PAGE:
The geometry of a specimen wafer 10 is illustrated in FIG. 1. Wafer 10 is assumed to be in the form of a semiconductor slab having a thickness l formed in the embodiments to be described of hydrogenated amorphous silicon. One surface 12 is uniformly illuminated by monochromatic light from a source of photon energy hν, slightly greater than the band gap (EG) of the semiconductor material, while the opposite surface 14 is kept dark. The quantum of flux of the light is represented by I in relative units. Electron hole pairs are produced by the absorbed photons. Some of these pair diffuse to the illuminated surface 12 where they are separated by the electric field of the depletion or surface-space-charge region 13 having a thickness l1, producing a surface photovoltage (SPV).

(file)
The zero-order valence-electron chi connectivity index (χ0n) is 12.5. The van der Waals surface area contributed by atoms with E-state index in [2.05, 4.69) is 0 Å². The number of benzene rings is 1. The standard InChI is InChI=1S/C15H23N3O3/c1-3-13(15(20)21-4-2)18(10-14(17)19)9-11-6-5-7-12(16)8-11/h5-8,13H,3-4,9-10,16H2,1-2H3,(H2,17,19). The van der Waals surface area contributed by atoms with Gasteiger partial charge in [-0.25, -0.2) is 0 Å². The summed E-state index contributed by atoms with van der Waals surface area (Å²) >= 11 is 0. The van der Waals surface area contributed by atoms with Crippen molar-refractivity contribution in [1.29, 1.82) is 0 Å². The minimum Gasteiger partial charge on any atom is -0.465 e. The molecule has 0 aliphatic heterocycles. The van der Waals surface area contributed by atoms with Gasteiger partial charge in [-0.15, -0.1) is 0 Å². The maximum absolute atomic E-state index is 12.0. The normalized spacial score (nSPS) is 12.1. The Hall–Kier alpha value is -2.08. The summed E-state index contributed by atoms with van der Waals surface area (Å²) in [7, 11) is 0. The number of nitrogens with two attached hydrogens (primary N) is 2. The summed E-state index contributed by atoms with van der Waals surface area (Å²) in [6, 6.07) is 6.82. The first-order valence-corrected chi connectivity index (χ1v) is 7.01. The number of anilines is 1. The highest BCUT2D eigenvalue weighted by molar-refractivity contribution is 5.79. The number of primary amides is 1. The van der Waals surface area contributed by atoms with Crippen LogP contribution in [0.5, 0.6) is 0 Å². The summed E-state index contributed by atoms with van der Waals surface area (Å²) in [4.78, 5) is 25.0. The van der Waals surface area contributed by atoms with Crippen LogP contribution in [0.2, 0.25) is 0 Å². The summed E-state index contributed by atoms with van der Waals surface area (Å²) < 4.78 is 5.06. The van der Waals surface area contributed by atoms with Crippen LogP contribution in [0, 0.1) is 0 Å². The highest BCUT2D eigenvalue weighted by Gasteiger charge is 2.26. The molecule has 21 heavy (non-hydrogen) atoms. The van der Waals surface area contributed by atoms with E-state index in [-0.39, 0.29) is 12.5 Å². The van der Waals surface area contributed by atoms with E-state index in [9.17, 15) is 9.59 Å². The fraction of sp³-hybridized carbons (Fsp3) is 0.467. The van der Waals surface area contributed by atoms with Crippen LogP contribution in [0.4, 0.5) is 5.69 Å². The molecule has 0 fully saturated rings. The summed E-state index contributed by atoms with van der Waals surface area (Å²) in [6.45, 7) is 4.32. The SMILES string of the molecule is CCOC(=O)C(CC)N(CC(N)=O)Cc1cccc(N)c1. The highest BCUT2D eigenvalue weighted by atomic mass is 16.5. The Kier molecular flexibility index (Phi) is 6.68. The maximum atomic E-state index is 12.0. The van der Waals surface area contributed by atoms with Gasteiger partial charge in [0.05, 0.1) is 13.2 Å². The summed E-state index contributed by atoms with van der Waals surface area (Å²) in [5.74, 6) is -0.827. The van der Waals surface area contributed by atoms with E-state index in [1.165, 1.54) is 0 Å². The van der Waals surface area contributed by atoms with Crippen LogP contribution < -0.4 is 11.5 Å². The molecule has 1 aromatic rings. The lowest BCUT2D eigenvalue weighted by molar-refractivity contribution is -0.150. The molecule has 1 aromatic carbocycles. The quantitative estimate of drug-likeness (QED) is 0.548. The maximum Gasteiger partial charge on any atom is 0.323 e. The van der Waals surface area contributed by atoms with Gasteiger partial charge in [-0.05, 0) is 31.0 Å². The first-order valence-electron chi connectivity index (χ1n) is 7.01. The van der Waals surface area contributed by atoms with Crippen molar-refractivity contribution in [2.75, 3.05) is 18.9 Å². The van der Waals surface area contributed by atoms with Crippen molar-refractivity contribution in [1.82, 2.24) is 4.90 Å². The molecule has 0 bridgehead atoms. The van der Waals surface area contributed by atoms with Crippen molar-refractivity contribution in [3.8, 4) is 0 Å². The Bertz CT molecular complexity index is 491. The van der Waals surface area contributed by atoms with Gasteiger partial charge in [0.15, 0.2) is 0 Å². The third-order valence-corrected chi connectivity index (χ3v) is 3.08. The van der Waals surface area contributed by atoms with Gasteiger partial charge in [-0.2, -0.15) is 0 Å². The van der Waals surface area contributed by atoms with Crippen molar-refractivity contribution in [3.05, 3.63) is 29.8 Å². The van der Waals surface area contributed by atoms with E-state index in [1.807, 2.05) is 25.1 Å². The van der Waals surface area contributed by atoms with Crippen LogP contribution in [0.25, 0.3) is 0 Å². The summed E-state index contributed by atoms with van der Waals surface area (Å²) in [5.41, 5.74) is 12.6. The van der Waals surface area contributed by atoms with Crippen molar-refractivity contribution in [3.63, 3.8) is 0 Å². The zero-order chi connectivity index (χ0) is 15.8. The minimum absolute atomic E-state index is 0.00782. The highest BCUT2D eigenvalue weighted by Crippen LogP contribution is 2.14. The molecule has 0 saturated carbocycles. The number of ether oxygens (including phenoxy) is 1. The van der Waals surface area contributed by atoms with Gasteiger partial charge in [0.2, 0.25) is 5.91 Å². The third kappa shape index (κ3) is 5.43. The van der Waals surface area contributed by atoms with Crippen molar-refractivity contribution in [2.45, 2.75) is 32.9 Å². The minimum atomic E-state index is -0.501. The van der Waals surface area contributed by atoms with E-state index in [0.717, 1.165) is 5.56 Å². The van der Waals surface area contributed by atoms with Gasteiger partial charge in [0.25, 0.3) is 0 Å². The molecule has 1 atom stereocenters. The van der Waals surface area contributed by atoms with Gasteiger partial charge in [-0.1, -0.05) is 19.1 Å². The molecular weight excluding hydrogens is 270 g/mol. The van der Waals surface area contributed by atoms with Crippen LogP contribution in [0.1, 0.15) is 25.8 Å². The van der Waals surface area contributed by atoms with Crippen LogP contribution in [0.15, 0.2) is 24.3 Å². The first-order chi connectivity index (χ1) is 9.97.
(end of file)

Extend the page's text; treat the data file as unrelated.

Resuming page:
The apparatus for carrying out the measurements necessary to determine the diffusion length (L) according to the present invention is shown in FIG. 2. The apparatus provides a means to measure the surface photovoltage of the semiconductor. As described in detail in the aforementioned Goodman et al. patent, the surface photovoltage (i.e., SPV) developed at the illuminated surface 12 of the amorphous silicon film of the wafer 10 is a function of the excess minority carrier density injected into the surface space charge region 13 (as shown and described above for FIG. 1). The density is in turn dependent upon the incident light intensity (photo flux) I, the optical absorption coefficient and the diffusion length L. The diffusion length may be measured by determining the variation of I with α (i.e., with wavelength λ at a constant value of SPV). An accurate knowledge of α as a function of wavelength λ is thus required. An example of a graph that is used to plot several measurements of the SPV at various wavelengths is illustrated in FIG. 3 to be described further hereinafter. The thickness of the material l as illustrated in FIG. 1 must be greater than the diffusion length L. In practice, a material thickness (l) of at least four times the diffusion length (L) is preferred although the invention provides practical measurements for material of thicknesses between two and four times L.